Thursday, November 29, 2012

An Ant and a Grain of Sand

The Visit of the Queen of Sheba to King Solomon
by Sir Edward John Poynter (1836 - 1919)

"Learn how to live
a joyful and constructive life in this world,
like ants. . . . The secret of a meaningful life
is not in the long-gone throne of Solomon and the like."

Sa'eb Tabrizi (1601 - 77)

Thanks to my nephew - in - law, David Kimbrel for calling my attention to this great quotation from Sa'eb. Sa'eb's reference to Solomon's "long-gone throne" reminds me of the statue of Ozymandias:

" . . . Two vast and trunkless legs of stone
Stand in the desert. Near them, on the sand
Half sunk, a shattered visage lies . . .
And on the pedestal these words appear:
'My name is Ozymandias, King of Kings:
Look on my words ye Mighty and despair!'
Nothing beside remains. Round the decay
Of that colossal wreck, boundless and bare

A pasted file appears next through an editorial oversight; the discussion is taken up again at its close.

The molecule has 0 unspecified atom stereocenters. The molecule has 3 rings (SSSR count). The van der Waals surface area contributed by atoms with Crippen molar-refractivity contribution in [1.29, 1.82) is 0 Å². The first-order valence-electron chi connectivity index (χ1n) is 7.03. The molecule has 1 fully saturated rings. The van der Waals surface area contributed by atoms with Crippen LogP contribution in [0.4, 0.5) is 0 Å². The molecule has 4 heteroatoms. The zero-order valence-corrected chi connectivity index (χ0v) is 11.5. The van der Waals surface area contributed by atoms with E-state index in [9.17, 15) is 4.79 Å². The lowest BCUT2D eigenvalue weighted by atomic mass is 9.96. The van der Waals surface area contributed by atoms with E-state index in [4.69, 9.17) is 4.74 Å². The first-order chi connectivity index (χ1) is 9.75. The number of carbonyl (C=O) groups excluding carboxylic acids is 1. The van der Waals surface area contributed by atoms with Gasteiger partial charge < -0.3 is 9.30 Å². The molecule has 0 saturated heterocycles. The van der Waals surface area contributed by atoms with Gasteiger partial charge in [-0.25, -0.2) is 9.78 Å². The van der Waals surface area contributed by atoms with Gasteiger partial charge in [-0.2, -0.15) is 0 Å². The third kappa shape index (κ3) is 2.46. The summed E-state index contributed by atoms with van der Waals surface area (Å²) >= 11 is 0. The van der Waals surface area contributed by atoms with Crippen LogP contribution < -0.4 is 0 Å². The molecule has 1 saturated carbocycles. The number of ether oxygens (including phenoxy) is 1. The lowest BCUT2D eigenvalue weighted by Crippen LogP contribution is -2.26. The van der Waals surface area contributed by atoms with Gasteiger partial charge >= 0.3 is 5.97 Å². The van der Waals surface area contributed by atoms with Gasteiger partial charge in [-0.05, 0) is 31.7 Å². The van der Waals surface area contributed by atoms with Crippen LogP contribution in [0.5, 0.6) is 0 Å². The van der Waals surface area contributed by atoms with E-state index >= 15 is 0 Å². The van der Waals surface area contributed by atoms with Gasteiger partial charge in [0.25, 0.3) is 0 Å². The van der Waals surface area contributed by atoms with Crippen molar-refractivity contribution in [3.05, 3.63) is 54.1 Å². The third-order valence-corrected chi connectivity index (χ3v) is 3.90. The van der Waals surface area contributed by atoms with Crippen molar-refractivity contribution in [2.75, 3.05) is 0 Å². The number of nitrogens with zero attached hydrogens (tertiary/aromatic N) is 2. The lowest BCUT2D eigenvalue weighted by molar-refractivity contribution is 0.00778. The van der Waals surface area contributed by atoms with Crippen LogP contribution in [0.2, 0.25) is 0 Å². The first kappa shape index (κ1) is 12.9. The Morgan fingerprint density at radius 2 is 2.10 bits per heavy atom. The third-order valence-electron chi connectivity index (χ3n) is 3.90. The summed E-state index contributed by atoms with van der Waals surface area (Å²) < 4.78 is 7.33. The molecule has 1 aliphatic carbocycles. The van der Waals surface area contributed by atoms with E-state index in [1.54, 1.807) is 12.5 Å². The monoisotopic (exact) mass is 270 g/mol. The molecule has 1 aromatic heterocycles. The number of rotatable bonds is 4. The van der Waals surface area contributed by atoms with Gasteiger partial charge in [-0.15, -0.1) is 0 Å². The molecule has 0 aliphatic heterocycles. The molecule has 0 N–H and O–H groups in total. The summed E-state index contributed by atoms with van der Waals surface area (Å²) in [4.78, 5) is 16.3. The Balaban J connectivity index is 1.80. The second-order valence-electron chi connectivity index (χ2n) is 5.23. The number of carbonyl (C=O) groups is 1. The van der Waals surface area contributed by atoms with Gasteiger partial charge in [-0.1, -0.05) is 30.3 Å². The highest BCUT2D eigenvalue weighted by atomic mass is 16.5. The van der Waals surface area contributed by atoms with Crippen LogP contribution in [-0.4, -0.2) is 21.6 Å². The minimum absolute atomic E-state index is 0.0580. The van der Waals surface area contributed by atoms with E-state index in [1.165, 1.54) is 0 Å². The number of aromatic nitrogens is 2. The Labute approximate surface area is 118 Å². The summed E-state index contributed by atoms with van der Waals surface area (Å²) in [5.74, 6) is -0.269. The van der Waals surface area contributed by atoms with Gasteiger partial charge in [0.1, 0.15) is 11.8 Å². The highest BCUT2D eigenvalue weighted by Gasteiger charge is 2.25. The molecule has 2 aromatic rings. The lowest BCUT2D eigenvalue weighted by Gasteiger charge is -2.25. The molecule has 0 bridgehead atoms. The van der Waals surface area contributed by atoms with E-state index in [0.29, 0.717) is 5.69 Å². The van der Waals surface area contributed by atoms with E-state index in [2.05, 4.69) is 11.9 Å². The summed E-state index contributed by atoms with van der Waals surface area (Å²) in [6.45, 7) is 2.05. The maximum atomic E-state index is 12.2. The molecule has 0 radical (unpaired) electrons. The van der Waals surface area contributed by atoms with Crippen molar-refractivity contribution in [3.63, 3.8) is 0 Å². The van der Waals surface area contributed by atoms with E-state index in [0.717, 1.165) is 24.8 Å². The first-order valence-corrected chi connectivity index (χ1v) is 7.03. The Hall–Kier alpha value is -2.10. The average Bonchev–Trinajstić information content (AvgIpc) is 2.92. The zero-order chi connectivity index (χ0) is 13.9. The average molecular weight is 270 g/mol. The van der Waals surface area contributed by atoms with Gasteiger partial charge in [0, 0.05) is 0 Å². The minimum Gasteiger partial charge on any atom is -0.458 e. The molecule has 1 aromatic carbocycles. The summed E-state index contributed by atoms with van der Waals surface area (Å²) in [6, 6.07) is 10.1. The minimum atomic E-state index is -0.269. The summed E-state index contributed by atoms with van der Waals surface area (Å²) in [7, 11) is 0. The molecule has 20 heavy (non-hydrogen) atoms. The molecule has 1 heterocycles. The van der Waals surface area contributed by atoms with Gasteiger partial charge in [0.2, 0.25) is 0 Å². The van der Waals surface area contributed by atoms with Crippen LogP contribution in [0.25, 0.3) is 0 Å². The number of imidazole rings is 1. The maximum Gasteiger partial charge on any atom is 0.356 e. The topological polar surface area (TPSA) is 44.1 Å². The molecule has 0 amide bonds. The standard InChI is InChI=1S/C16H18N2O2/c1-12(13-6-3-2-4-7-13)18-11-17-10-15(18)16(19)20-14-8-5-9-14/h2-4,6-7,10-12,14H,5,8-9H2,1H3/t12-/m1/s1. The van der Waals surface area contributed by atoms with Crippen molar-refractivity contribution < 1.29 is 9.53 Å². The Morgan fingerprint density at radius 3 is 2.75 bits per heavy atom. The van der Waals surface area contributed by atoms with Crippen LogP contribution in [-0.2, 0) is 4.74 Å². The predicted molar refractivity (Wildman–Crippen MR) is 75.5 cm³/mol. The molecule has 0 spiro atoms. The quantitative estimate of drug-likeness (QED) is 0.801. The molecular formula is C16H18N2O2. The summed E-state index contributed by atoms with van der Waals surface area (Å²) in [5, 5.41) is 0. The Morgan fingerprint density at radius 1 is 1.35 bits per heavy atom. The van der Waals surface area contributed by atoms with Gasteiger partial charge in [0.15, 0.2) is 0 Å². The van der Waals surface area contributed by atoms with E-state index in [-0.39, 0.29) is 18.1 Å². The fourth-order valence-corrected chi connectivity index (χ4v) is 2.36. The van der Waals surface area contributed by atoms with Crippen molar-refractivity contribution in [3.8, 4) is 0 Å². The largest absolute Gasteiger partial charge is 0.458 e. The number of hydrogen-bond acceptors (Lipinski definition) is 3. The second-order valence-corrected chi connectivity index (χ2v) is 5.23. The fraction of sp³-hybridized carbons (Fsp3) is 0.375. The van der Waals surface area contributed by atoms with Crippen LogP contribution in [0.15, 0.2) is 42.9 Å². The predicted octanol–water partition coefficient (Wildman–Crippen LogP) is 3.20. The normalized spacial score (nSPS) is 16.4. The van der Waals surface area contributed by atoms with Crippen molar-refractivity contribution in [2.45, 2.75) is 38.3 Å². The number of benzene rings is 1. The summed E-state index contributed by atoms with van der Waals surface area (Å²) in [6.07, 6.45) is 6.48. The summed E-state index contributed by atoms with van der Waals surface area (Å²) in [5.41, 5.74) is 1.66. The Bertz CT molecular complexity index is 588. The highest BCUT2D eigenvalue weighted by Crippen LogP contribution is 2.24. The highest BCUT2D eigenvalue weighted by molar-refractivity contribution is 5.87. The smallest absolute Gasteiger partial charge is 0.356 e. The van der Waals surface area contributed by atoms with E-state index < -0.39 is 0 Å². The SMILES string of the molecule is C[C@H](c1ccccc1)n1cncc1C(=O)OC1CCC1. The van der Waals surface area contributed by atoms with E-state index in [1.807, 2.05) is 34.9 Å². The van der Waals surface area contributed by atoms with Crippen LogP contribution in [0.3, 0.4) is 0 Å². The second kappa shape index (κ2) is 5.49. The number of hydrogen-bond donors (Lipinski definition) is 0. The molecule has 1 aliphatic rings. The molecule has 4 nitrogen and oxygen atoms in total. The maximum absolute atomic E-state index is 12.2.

The lone and level sands stretch far away."

Percy Bysshe Shelley (1792 - 1822)

The kingdoms of Solomon and Ozymandias did not endure, their vast achievements dwarfed by an ant and a grain of sand. For more connections on the existential dilemma of time, size and perspective, see my new

Fortnightly Blog Post:
"Like An Ant"

featuring . . .

additional poetry by Mary Oliver & Earnest Sandeen

additional fiction by Padgett Powell & Samuel Beckett,

additional painting by Leonard Orr

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